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Mapping potential motorised sightseeing recreation supply across broad privately-owned landscapes of the Southern United States

Author(s):

Krista Merry
Pete Bettinger
Jacek Siry
Steven Weaver
Zennure Ucar

Year:

2017

Publication type:

Scientific Journal (JRNL)

Primary Station(s):

Southern Research Station

Source:

Landscape Research

Description

The recreational opportunities available across landscapes of the Southern United States can be broad and diverse, and collectively are considered a subset of cultural ecosystem services. In describing the settings of recreational opportunities, a number of methods have been proposed that are based in part on geographic information and that can be facilitated by geographical analyses. Presented here are two expedient and cost-effective methods for assessing the recreation supply potential of large, heavily-roaded areas that are situated mainly with privately-owned land in the Southern United States. One land classification process uses fine-scale aerial imagery and other geospatial data in a process that results in three recreational opportunity setting zones with a focus on motorised sightseeing: foreground, background, and remote areas. Within these zones, land cover was derived and aggregated into three major land cover classes, including forest, agriculture, and bare ground classes. Further, a second process uses fuzzy classification methods, and through this highly suitable recreation settings were identified. Each recreational opportunity zone is further subdivided by public- and privately-owned land. We feel these types of recreation setting models can allow managers and planners to gain an understanding of the passive recreation potential of heavily-roaded privately-owned landscapes typical of the Southern United States.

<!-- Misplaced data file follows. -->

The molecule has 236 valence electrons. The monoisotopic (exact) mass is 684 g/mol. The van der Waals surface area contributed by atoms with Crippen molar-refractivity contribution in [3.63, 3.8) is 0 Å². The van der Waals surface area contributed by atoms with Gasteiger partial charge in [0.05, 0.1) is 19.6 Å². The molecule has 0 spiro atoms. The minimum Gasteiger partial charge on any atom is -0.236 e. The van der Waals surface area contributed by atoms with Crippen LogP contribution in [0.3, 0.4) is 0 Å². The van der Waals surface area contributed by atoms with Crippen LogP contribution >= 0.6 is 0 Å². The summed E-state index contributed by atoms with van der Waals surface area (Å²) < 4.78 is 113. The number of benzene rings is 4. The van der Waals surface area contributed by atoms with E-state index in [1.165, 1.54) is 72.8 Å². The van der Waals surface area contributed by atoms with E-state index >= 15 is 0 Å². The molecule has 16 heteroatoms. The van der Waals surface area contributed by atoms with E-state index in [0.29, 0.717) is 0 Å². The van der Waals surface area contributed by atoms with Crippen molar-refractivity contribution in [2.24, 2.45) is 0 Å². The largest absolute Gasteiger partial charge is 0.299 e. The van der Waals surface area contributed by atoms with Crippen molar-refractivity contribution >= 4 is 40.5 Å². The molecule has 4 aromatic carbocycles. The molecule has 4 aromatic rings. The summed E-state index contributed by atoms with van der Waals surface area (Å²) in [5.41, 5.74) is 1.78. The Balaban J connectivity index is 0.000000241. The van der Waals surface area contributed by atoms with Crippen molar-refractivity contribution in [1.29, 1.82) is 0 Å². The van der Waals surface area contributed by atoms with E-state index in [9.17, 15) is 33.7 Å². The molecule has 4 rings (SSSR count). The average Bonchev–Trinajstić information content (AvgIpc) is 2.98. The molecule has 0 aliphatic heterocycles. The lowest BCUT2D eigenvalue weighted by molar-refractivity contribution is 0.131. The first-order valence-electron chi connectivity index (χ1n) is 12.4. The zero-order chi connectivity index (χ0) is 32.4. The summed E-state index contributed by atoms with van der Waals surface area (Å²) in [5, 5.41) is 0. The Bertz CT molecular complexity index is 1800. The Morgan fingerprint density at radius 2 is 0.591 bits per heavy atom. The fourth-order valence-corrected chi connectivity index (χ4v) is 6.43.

Citation

Merry, Krista; Bettinger, Pete; Siry, Jacek; Bowker, J. M.; Weaver, Steven; Ucar, Zennure. 2018. Mapping potential motorised sightseeing recreation supply across broad privately-owned landscapes of the Southern United States. Landscape Research. 43(5): 721-734. https://doi.org/10.1080/01426397.2017.1378629.

Cited

Publication Notes

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https://www.fs.usda.gov/treesearch/pubs/57089